• Here’s the second brand that could be up for sale, that the APG might be able to raise the funds for. Charnos.
  • The brand has been in lingerie since 1954.
  • The dirty lesson today? Incremental innovation.
  • You know those sessions where you ask, why not?, and what if?, and it’s all blue sky and off-the-wall and anything goes?
  • Well this isn’t it. Because the outputs of those sessions are often totally impractical.
  • Incremental innovation is much tougher. It’s about smaller, but regular, upgrades that manage to link what customers want to what’s actually possible.
  • Here’s why it matters: to hold on to distribution, to defend premium pricing and to get people talking.
  • And here’s what it needs: planner-style consumer understanding, but married with a feel for restrictive factors like operations, supply chain, and pricing.
  • So an example on Charnos might be to learn that consumers...
  • ...really wish the elastic part of their bra and undies wouldn’t go a different colour in the wash. But quickly, you’d need to explore the realties of solving that issue, to make improvement possible. Can it be done? Can the current suppliers do it? How much would it increase costs?
  • Then back with those consumers to sense if there was any price elasticity for a brand that offered improved knicker elastic. All done fluidly and fast, with the acceptance that if it doesn’t work you move on, and keep the ideas and the practicalities flowing.
  • It’s always exciting to think about big, breakthrough innovation, but it’s the small ones, that can actually happen, that could keep a brand like Charnos ahead of its competitors.
  • On to the third brand that the APG could invest in. It doesn’t exist yet. Instead of buying a brand, you could create one.
  • In which case, you’d be in good company – because some former planners have had a fair bit of success by building a brand from scratch. Richard Reed was a planner at BMP before starting Innocent. Antony Buck and Robert Calcraft were planners before going on to start REN.
  • We talked to these guys about the difference between planning theory and the real thing when your money’s down. The theme of both interviews was how hard it is to get the practical things right.
  • OK. So what might this newly-created APG brand be?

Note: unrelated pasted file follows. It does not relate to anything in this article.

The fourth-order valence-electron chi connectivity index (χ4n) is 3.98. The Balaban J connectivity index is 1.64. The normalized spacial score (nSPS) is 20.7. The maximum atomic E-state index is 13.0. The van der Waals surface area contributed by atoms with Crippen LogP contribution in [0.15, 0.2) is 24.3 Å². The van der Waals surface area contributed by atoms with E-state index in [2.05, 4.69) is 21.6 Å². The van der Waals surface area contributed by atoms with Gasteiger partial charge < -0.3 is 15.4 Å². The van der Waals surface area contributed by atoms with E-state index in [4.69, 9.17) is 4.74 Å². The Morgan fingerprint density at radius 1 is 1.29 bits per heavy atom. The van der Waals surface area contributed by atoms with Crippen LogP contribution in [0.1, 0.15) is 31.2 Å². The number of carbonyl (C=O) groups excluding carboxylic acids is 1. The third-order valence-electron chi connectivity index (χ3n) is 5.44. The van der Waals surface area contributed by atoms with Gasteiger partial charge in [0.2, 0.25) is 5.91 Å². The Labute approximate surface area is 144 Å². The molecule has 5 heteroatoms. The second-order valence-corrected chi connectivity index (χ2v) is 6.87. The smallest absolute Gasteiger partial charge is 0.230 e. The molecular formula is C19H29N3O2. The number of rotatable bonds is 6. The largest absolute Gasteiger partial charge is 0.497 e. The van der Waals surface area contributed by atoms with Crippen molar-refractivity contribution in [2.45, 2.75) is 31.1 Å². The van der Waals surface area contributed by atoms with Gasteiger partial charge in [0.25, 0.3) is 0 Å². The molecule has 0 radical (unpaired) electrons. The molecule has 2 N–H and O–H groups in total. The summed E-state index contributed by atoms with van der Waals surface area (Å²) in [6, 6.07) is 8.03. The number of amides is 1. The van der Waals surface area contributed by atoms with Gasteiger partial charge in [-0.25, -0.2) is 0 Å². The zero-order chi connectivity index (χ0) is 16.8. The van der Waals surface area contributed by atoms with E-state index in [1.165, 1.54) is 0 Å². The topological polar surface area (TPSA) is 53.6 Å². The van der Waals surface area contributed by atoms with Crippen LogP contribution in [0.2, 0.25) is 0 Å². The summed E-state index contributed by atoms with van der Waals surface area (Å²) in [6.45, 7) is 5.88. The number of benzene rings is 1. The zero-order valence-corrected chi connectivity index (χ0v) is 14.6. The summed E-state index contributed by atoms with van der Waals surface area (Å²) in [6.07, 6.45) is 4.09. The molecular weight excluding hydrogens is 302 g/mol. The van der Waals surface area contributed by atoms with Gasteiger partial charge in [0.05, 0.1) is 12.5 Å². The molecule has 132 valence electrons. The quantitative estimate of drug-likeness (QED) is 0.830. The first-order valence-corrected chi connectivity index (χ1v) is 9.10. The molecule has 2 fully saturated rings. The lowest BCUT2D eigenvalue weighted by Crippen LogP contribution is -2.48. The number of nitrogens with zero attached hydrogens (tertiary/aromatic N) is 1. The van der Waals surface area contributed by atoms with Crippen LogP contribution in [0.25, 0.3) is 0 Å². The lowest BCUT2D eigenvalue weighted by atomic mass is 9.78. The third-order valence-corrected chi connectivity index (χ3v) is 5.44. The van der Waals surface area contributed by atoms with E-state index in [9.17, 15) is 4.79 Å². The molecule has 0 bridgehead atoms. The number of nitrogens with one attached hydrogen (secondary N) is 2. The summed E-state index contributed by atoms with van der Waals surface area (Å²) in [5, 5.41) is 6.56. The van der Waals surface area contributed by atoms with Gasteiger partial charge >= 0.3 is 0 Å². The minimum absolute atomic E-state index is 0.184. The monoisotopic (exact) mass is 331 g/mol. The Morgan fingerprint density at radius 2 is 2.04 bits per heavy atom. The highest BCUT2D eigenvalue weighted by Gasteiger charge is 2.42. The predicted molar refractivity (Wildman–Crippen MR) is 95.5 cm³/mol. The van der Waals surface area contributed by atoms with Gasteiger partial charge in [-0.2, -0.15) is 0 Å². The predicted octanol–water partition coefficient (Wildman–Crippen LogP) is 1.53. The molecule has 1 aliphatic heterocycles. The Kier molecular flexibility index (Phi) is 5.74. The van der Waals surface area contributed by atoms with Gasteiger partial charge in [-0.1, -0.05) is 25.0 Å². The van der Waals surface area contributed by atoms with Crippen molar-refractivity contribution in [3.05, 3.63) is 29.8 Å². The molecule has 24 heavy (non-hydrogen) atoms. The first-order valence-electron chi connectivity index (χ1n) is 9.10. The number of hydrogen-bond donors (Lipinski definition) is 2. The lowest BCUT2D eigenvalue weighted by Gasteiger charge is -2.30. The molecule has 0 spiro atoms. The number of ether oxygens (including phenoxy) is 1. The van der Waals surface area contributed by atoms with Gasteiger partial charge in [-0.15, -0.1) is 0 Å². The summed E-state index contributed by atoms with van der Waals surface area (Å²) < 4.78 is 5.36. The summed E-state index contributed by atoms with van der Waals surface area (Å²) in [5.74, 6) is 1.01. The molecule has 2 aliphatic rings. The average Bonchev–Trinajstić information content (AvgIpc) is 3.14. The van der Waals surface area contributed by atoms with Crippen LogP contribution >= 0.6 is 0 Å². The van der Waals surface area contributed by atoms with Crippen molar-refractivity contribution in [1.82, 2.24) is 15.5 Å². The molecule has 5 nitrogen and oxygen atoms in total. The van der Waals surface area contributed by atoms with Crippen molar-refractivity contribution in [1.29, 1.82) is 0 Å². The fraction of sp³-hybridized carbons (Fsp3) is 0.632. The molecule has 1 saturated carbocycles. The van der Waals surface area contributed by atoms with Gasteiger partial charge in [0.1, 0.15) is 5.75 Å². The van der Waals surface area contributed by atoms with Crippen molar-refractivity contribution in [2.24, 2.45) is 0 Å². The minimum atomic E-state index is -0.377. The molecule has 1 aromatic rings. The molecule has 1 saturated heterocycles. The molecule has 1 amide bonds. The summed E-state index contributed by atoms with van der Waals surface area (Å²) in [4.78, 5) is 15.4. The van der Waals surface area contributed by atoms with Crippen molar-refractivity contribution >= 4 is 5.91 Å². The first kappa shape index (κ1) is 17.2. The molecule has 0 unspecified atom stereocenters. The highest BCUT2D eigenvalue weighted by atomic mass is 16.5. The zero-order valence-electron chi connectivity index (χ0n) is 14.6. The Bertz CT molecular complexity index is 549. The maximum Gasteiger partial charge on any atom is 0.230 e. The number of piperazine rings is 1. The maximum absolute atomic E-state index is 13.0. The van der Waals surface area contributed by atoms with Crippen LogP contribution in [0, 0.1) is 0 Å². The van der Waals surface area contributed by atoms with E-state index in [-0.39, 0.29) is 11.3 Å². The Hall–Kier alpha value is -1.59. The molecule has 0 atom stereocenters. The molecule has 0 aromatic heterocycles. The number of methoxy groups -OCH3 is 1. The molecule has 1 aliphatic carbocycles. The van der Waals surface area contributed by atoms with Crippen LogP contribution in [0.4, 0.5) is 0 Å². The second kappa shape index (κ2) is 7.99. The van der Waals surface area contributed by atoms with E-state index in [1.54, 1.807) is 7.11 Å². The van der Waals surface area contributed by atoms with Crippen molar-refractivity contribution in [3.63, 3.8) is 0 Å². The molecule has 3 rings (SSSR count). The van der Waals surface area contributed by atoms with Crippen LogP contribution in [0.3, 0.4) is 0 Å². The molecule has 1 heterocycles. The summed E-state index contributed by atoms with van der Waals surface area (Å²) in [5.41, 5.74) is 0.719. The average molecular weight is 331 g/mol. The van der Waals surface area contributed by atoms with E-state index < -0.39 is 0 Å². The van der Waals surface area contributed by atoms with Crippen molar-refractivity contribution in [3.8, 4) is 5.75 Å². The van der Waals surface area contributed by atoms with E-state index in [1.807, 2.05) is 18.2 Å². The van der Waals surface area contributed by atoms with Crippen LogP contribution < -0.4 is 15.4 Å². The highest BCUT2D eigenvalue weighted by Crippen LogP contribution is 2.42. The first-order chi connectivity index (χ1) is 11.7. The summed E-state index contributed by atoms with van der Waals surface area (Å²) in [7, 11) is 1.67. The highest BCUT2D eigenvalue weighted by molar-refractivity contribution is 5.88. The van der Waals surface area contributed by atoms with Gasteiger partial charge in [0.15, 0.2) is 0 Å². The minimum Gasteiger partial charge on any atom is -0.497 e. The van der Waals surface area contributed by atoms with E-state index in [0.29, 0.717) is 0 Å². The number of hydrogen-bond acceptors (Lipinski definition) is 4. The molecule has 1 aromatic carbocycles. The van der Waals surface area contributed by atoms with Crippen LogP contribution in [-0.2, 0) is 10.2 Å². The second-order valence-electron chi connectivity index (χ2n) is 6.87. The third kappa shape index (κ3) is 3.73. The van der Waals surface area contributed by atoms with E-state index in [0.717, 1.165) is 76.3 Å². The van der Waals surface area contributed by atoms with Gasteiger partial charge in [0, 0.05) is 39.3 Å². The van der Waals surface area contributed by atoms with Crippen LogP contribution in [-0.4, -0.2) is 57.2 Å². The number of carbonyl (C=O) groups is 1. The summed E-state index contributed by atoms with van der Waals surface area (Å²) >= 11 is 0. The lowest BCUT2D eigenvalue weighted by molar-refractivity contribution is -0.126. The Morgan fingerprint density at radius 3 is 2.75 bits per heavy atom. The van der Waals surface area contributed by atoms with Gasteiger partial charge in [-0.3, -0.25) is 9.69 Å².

• Well, that’s the fun part.
  • More or less anything,
  • at first... Then you come at it with a bit of discipline.
  • The recipe would be to draw on your insights into consumers, and your feel for current trends, and use them to create new market space.
  • That’s the recipe, and to continue the metaphor, here’s one we made earlier. For this new product idea, we worked with Alice Avis...
  • ...and these were the insights and trends behind it. Stress is one of the biggest issues in people’s lives today. Mental wellbeing is a talking point that’s out in the open.
  • The fashion for introspection has filtered down to a mass market level. Witness the success of Eat, Pray, Love.
  • Our idea is a kind of Priory meets Weightwatchers. It would be about some of the lighter things the Priory does, like stress management and mental wellbeing, but with the accessible, no-nonsense, approachability of Weightwatchers.
  • There’d be local meetings, places to go for life counselling and stress management, online advice and encouragement. Names? Another fun bit. Lifewatch is fairly obvious. My Guru makes it a bit more spiritual.
  • We kind of like Mojo though.
  • And the dirty lesson? Service delivery. How to get staff – some of whom will be on the minimum wage – to get the essence of the brand and deliver its specialness to customers.
  • One way to help achieve that is with a symbolic gesture. Here’s how a brand in a related category did just that.
  • Cambian is in step-down mental health care. Semi-secure places for people who have often been in the system for years,
  • many of them sectioned, usually arriving with a bare few possessions to their name.
  • The brand is run by a charismatic owner, Saleem Asaria, who personally created a symbolic gesture to signal that Cambian feels differently about the people in its care.
  • It’s a Wow! pack, that patients get the day they arrive. Often it’s the first time they’re been provided with decent, branded products in their entire time in the system. These were symbolically chosen as the brands Saleem uses himself.
  • The aim was to send a signal. A signal to patients, to encourage them to start feeling differently about themselves. But just as importantly, a signal to staff – many of whom will have come from other parts of the mental health system – to think differently about the patients. It’s extraordinary how the people who work at Cambian – cleaners and cooks, as well as nurses and carers – talk about the Wow! pack, and what it means to new patients.
  • It’s a kind of talisman, part of the folklore of the brand, and part of the reason that staff stay motivated and deliver the Cambian promise: to help the people in its care achieve their personal best.
  • Back to the communications industry, and its familiar lament to be welcomed at its clients’ so-called ‘top table’. That’s what agencies yearn for. Planners are probably the only credible force that could get them there.
  • Even then, though, it would require a recognition that the conversation at the top table isn’t all about top things. They talk about the down and dirty stuff too, because it really, really counts towards commercial success.
  • Right now marketers value planners for their insights and their pure communications skills, but they could use help, or at least a bit of understanding, in related areas too. One way to stay on top of the unsexy stuff like distribution, pricing, supply chain and service delivery is to get viscerally, financially, involved.
  • It’s time to put your money where your brains are
  • – and buy (or create) and run and share and nourish a real, scary, live-and-kicking, three-dimensional brand.
  • Who knows where that could end up?